Roads to Employment Opportunities and Harmonious Communities

Forcibly displaced persons including refugees and IDPs in Ethiopia could find employment opportunities and maintain harmonious communities through the bridge of labour-based technology approaches between forcibly displaced persons and host communities

Article | 13 December 2019
Thirteen Ethiopian civil engineers from the public sector set out on 14 October 2019 to train in Labour-Based Technology, as a labour-based employment creation approach of ILO’s flagship Employment Intensive Investment Programme (EIIP). Over the past 40 years, EIIP works has entailed employment-intensive and local resource-based approaches for the production of public assets in a range of sectors such as road construction and maintenance, water and drainage, irrigation infrastructure, reforestation, and soil conservation. While doing so, EIIP considers (i) maximization of employment-content, (ii) local resource base and (iii) capacity building of institutions, private and public contractors and dispensation of market-relevant skills in the construction sector.

The Training of Trainers (TOT) was a collaboration between ILO and its long-time partner, the Ethiopian Roads Authority (ERA), which housed the course at its Ginchi Labour-Based Road Construction and Maintenance Technology Training Center, built with the support of ILO in 1981 and located 80kms from Addis Ababa. During their one-month stay at the center, the trainees engaged in a theoretical component through classroom-style learning, as well delved into practical labour-based technology demonstrations, under the coordination of ILO EIIP Specialists and trainers provided by ERA.

The course focused on Road Construction and Maintenance – LBT, organized into eleven chapters, including, 1. Low Volume Roads and Materials Testing, 2. Road Maintenance, 3. Cobblestone Paving, 4. Concrete Technology, 5. Mensuration, Hand Tools and Equipment, 6. Level to Level and Side ditch, 7. Setting Out Using Labour Based Methods 8. Construction Works Organization, 9. Quality of Engineering Works, 10. Pricing of Labour Based Works, and 11. Contract Management Processes. Participants also benefited from excursions to construction sites/works in Addis Ababa as part of the learning process and were assigned to 3 practical workstations to design and lay cobblestones, apply low-cost road surfacing and erect surface water drainage structures, kerbing and footways. Through this exercise, the participants received skills training in masonry, concrete and brick/block work, drainage, and urban road construction.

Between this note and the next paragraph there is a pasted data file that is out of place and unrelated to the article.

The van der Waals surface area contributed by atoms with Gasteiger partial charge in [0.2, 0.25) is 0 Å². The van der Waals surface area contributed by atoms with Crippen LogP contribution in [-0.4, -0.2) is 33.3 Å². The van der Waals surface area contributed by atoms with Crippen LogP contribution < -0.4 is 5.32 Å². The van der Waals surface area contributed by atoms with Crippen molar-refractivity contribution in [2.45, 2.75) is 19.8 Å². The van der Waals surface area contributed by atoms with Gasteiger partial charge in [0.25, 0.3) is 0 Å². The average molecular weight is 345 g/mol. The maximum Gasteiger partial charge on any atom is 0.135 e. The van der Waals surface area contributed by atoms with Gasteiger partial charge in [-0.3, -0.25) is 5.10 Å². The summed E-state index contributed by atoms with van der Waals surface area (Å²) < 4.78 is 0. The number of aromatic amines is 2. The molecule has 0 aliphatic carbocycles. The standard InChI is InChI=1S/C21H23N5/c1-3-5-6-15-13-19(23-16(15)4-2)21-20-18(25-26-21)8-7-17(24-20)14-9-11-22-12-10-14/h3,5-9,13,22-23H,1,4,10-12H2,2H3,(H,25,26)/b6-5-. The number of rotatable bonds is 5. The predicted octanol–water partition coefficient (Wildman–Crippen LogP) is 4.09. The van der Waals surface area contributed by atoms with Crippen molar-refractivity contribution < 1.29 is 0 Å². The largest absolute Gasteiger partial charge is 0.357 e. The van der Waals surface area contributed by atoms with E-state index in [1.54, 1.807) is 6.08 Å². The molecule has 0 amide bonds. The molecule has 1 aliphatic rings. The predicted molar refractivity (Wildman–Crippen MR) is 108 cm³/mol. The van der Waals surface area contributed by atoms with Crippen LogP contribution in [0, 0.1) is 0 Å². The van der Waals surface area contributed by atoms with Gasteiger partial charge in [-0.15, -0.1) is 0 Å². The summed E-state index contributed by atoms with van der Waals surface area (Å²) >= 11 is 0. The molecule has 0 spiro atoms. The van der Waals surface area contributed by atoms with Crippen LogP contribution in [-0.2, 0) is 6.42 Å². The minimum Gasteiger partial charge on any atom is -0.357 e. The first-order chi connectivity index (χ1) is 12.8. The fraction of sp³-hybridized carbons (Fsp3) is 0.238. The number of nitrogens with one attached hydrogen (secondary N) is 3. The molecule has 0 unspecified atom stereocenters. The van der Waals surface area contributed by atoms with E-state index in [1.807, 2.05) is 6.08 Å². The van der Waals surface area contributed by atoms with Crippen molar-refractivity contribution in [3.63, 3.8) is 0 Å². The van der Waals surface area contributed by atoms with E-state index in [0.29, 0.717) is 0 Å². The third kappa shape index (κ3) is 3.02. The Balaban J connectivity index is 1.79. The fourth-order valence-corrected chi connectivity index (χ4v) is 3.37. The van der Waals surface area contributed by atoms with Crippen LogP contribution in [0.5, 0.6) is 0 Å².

The engineers came from the Somali and Tigray Regional States, both hosts to refugee and IDP communities. More specifically, the engineers represented the roads, construction, TVET, agriculture, and water from the regional authority administrations and city councils at the city and district levels in the target areas of Jigjiga and Kebrebiyah in the Somali Region, and the cities of Shire and Mekele in the Tigrai Region. Most indicated that the practical nature of the course reinforced their skills in a number of road engineering trades, and that the learning experience was at its best when they faced a challenge and devised ways to solve it together. With the new skills obtained as trainers, the engineers looked forward to returning to their regions to transfer their knowledge to skills building of public and private contractors on low-volume roads, with a special interest in the inclusion of refugees, and other forcibly displaced persons including women and persons with disabilities.

This activity is funded by the Netherlands Government, as part of a wider multi-agency partnership (IFC, ILO, UNHCR, UNICEF & WB) built on the combined strengths, experience and values of specific development and humanitarian organizations to develop a new paradigm in responding to forced displacement crises in eight countries, including Ethiopia.

ILO’s vision within the partnership concerns strengthening decent work in countries impacted by forced displacement to mitigate stress, and support access to labour markets plus empowerment of host communities and forcibly displaced populations. ILO’s flagship labour-based technology approach will intend to bring skills acquisition and employment opportunities to forcibly displaced persons with the ultimate objective of promoting peace and harmony within communities by acting as a bridge between refugees and the hosts. This initiative comes against the backdrop of the Jobs Creation Commission (JCC), which unveiled on 31 October 2019 its plan to create 20 million new jobs by 2025, most of them foreseen to contribute to the country’s booming construction sector.